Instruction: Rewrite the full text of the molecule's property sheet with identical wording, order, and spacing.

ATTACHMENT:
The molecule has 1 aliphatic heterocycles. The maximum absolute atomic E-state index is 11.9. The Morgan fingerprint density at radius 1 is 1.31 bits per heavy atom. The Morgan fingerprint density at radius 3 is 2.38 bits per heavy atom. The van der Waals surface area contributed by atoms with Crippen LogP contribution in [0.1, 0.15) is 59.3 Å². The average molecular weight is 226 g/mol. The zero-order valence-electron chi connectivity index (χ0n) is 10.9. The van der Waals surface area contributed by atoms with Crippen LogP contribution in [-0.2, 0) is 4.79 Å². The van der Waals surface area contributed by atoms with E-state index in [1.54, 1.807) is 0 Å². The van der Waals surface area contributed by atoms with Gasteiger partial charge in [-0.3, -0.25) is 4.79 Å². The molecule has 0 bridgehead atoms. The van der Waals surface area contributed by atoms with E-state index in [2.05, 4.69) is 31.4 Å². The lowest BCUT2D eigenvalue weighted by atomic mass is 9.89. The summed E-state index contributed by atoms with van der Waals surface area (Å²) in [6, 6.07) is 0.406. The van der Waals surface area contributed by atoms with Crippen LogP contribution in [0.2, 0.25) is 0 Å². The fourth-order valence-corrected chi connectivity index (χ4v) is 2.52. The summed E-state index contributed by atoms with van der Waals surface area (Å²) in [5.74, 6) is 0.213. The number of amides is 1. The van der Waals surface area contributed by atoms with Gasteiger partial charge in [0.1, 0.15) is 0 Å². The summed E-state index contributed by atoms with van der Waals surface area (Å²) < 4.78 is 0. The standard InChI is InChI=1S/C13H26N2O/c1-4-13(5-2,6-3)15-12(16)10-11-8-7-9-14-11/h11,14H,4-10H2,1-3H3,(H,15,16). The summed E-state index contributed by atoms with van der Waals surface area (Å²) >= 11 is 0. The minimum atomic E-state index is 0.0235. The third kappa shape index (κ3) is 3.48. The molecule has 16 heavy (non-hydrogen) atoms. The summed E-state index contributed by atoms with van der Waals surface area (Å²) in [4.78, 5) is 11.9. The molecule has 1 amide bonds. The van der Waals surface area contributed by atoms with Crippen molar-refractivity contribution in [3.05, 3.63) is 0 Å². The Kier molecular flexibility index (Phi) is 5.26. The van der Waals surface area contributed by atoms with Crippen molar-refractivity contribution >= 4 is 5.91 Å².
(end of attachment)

The molecule has 1 aliphatic heterocycles. The maximum absolute atomic E-state index is 11.9. The Morgan fingerprint density at radius 1 is 1.31 bits per heavy atom. The Morgan fingerprint density at radius 3 is 2.38 bits per heavy atom. The van der Waals surface area contributed by atoms with Crippen LogP contribution in [0.1, 0.15) is 59.3 Å². The average molecular weight is 226 g/mol. The zero-order valence-electron chi connectivity index (χ0n) is 10.9. The van der Waals surface area contributed by atoms with Crippen LogP contribution in [-0.2, 0) is 4.79 Å². The van der Waals surface area contributed by atoms with E-state index in [1.54, 1.807) is 0 Å². The van der Waals surface area contributed by atoms with Gasteiger partial charge in [-0.3, -0.25) is 4.79 Å². The molecule has 0 bridgehead atoms. The van der Waals surface area contributed by atoms with E-state index in [2.05, 4.69) is 31.4 Å². The lowest BCUT2D eigenvalue weighted by atomic mass is 9.89. The summed E-state index contributed by atoms with van der Waals surface area (Å²) in [6, 6.07) is 0.406. The van der Waals surface area contributed by atoms with Crippen LogP contribution in [0.2, 0.25) is 0 Å². The fourth-order valence-corrected chi connectivity index (χ4v) is 2.52. The summed E-state index contributed by atoms with van der Waals surface area (Å²) in [5.74, 6) is 0.213. The number of amides is 1. The van der Waals surface area contributed by atoms with Gasteiger partial charge in [0.1, 0.15) is 0 Å². The summed E-state index contributed by atoms with van der Waals surface area (Å²) < 4.78 is 0. The standard InChI is InChI=1S/C13H26N2O/c1-4-13(5-2,6-3)15-12(16)10-11-8-7-9-14-11/h11,14H,4-10H2,1-3H3,(H,15,16). The summed E-state index contributed by atoms with van der Waals surface area (Å²) >= 11 is 0. The minimum atomic E-state index is 0.0235. The third kappa shape index (κ3) is 3.48. The molecule has 16 heavy (non-hydrogen) atoms. The summed E-state index contributed by atoms with van der Waals surface area (Å²) in [4.78, 5) is 11.9. The molecule has 1 amide bonds. The van der Waals surface area contributed by atoms with Crippen molar-refractivity contribution in [3.05, 3.63) is 0 Å². The Kier molecular flexibility index (Phi) is 5.26. The van der Waals surface area contributed by atoms with Crippen molar-refractivity contribution >= 4 is 5.91 Å².